Swipe to scroll horizontally
Best camping lanterns comparison table
LanternRRPWeightLumensMax burntime
Lava Brightsounds 2$55 (US) / £40 (UK)620g / 22ozN/A32 hours
Biolite Powerlight$80 (US) /£65 (UK)210g / 7oz25072 hours
Black Diamond Moji Lantern$20 (US) / £20 (UK)122g / 4.3oz10010 hours
Coleman 360 Light and Sound Lantern$65 (US) / £70 (UK)620g / 22oz40040 hours
PrincetonTec Helix Backcountry Lantern$96 (US) / £70 (UK)155g / 5.5oz15024 hours
Biolite Sunlight$20 (US) / £18 (UK)100g / 3.5oz10050 hours
Mountain Warehouse Wind Up Lantern$40 (US) / £30 (UK)600g / 21g451 minute of winding = 20 minutes of light
Vango Lunar 250$33 (US) / £30 (UK)540g / 18oz2503.5 hours

How we test the best camping lanterns

At Advnture we endeavor to test every product we feature extensively in the field. That means one of our team of reviewers and writers – all experienced outdoor specialists active across the US, UK, Europe and Australasia – taking it out into the terrain and climatic conditions that it’s designed for. If, for any reason, this isn’t possible, we’ll say so in our buying guides and reviews.

Our reviewers test camping lanterns in a range of outdoor scenarios – car camping, backpacking, base camping – assessing their value and performance against the claims of the brand in terms of illumination, weight, battery consumption, robustness and features.

How to choose a camping lantern

There are many different kinds of lighting solutions out there, with lanterns, headlamps and flashlights all competing for your attention. While headlamps are great for when you're out on the trail and, along with flashlights, are great for producing a focussed beam, a lantern is probably your best bet for lighting up a larger space, such as a family tent or your cooking area.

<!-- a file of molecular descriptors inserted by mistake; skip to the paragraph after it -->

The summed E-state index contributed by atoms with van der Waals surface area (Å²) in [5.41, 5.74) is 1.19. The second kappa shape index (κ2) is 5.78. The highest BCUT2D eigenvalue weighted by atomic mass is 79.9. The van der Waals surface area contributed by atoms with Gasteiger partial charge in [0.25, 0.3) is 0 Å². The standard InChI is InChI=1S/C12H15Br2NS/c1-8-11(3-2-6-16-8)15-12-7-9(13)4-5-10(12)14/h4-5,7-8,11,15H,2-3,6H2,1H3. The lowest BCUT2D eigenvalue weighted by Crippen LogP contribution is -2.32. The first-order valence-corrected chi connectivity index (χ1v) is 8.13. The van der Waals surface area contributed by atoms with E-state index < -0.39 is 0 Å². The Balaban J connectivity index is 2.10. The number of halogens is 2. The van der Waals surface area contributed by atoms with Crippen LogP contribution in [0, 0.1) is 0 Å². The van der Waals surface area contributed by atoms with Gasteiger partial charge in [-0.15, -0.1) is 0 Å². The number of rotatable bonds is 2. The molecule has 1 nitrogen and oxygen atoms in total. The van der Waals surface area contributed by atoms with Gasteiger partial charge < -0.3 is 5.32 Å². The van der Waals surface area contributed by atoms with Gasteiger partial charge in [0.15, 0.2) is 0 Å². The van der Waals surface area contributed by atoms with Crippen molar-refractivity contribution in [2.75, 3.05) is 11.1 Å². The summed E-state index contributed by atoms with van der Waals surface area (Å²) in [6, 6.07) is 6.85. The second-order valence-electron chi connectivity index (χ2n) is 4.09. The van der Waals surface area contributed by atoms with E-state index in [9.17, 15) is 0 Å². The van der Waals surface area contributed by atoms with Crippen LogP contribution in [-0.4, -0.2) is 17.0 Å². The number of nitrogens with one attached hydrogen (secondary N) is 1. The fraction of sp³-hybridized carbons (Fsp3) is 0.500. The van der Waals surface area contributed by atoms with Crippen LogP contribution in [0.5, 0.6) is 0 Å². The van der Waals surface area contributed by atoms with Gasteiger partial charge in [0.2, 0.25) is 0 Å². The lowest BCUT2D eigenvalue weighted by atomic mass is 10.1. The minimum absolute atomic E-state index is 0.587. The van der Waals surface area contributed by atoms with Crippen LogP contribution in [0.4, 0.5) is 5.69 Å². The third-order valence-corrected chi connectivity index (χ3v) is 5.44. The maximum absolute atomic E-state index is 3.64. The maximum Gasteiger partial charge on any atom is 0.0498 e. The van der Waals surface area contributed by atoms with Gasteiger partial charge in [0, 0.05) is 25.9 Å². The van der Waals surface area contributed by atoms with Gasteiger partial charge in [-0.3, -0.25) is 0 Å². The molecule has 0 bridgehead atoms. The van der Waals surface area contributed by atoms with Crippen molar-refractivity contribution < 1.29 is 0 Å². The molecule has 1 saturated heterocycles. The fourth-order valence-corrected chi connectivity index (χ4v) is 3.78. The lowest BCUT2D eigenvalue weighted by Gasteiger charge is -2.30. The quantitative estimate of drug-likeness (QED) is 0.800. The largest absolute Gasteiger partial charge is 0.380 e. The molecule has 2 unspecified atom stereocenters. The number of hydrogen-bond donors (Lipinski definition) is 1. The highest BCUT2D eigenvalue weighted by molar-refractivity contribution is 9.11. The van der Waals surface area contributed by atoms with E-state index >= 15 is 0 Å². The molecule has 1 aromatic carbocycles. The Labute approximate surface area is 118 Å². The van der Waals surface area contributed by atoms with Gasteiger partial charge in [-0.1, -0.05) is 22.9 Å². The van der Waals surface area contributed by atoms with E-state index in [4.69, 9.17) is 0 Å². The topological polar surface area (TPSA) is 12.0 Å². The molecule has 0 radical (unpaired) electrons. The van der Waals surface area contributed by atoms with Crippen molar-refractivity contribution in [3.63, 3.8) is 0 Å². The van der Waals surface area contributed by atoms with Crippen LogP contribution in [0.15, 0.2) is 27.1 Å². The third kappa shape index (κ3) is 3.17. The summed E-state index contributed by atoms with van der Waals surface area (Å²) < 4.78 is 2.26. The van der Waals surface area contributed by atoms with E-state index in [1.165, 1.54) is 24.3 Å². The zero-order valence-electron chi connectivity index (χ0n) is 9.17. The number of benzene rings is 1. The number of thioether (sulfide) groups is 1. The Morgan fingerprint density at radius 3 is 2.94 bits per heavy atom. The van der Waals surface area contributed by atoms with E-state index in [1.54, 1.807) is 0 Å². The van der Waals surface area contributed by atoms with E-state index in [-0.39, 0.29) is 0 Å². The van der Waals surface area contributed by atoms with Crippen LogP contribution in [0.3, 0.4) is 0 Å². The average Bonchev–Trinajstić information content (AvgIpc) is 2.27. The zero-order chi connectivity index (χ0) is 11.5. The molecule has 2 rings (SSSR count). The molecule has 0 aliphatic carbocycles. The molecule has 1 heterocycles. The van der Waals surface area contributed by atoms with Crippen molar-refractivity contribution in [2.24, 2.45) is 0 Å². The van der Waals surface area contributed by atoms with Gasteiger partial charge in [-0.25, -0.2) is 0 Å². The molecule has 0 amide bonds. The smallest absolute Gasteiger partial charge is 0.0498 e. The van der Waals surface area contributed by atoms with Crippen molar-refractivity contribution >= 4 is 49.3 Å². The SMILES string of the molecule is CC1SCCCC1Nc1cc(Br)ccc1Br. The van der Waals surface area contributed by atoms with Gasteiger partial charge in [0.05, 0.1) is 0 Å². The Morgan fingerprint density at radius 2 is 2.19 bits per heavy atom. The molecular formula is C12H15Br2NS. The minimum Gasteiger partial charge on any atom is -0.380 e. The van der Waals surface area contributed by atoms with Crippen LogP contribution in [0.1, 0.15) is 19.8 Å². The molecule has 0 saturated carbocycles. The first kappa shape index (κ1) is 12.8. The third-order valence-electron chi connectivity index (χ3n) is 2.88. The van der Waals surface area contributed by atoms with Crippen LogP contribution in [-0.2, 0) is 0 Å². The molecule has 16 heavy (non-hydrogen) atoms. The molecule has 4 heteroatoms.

Following are some of the factors you should consider when purchasing the best camping lantern for you.

Design and weight

From traditional storm lamps to minimalist orb and square-shaped lights, the best camping lanterns come in all shapes and sizes. What design you pick is up to you – the only factor we’d recommend thinking carefully about is weight and packability. It’s simple – if you’re a wild camper or bikepacker, you’ll need a light that’s as small and as lightweight as possible, to avoid it taking up too much of your pack. We’ve included lanterns in our round-up that weigh just 100g and fit in your pocket, so you’re covered there. Family campers, car campers and glampers will be lighting up a bigger space and will have more room for storage and transportation, so they can pick a larger, heavier lamp.

Man making coffee outside tent with camping lantern

If you're car camping, there's no problem with a bulkier lantern (Image credit: Getty)


You’ll see lanterns and flashlights with either LED or Xenon bulbs on the market, and we found both worked well on test. The key is the amount of lumens they emit – for a lantern you may want to use as a torch, we recommend going above 150 lumens for decent brightness. For lighting up a 4-person tent, the fireside or even allowing you a bit of reading light in your hammock, 100 lumens should be more than enough. Many of the best camping lanterns are dimmable, too, which is a handy feature for controlling ambient light.

Man in sleeping bag reading by lantern light

Enjoying a spot of reading by lantern light (Image credit: Getty)


The burntime is how long a lantern will stay lit before its fuel runs out, which in the cast of an electric lantern, is its battery. This is a crucial consideration if you plan to use your lantern for many hours on end. When camping in the off season, it gets dark much earlier than in the height of summer. It's likely you will be cooking and socializing with help from the light of your lantern. If you then retire to your sleeping bag and have a decent session with your latest book, it's likely you'll be stretching your best camping lantern's capabilities.